NOAA provides grant for red tide research
The National Oceanic and Atmospheric Administration on Wednesday announced it awarded a USD 457,000 grant to support three projects to improve management of ride tide in the Gulf of Maine.
The funding will cover the first year of three multi-year projects. The projects, carried out by the Woods Hole Oceanographic Institution, the University of Maine and the University of Texas, they are anticipated to cost USD 1.5 million over the next three years.
The projects’ findings aim to better track and manage outbreaks of toxic red algae (Alexandrium fundyense algae) that threaten public health and New England’s shellfish industry. Findings will improve forecasts and may lead to strategies to prevent and control the red tide blooms.
“Forecasts of Alexandrium abundance and bloom extent are critical to help state managers prepare in advance to minimize impacts on local communities,” said Darcie Couture, director of biotoxin monitoring for the Maine Department of Marine Resources. “With that information as a guide, we can focus our shellfish monitoring efforts to make more selective harvesting closures and, once red tide starts to move out, more efficient re-openings.”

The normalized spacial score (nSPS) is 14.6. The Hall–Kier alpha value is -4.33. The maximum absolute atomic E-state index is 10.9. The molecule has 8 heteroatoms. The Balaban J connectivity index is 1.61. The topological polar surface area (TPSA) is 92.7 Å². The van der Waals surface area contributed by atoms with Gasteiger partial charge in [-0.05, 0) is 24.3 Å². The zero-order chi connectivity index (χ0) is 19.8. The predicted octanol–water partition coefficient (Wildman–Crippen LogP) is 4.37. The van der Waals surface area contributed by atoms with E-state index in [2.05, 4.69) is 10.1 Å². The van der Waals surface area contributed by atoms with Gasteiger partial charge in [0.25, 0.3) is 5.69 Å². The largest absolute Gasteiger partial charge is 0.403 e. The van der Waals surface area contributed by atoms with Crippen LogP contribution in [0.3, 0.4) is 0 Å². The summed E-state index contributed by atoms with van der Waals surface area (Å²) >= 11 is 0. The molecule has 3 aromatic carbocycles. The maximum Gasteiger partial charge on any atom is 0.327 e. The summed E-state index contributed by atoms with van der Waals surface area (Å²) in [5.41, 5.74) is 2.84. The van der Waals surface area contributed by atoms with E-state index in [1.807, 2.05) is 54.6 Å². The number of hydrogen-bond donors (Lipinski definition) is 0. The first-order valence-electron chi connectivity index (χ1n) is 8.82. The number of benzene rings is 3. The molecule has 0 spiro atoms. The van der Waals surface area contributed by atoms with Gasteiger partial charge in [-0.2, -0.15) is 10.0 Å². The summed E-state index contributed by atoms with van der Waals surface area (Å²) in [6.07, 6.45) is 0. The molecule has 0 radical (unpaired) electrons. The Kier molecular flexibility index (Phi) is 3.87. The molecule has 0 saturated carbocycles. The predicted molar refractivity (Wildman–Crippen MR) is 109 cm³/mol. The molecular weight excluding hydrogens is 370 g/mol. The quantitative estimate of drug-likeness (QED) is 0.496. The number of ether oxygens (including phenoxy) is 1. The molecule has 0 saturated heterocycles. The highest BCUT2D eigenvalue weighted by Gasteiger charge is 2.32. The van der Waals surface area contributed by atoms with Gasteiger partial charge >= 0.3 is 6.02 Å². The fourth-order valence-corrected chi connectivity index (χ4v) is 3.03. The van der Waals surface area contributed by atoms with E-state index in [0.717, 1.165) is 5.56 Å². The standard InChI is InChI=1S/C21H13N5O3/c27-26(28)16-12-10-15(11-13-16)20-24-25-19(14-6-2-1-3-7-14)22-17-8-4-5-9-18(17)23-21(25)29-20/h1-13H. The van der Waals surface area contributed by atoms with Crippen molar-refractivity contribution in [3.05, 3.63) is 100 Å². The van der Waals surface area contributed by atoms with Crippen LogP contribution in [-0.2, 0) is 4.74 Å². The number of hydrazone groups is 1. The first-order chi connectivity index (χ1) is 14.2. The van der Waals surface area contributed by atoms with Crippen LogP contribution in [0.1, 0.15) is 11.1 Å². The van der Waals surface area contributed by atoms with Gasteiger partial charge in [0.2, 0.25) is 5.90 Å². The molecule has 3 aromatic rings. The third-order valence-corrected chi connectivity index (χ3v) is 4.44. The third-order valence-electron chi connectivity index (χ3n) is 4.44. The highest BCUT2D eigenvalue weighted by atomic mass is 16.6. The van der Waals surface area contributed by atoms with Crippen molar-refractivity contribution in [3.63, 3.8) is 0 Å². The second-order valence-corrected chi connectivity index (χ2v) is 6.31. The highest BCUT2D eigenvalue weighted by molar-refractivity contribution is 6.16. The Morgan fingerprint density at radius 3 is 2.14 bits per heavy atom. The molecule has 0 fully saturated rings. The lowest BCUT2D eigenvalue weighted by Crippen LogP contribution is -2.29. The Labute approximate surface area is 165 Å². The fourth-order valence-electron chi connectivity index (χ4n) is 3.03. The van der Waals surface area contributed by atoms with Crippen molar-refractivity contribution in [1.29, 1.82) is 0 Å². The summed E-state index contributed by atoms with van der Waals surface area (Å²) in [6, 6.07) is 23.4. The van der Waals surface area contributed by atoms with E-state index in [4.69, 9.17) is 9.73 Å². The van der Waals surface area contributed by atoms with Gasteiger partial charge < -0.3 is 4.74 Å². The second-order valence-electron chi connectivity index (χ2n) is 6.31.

In July of this year, a red tide event caused an unprecedented near-complete halt to shellfish harvesting in Maine. Paralytic shellfish poisoning forces closures of productive shellfisheries every year. In 2005, lost shellfish sales caused by red tide closures in Maine and Massachusetts totaled USD 23 million.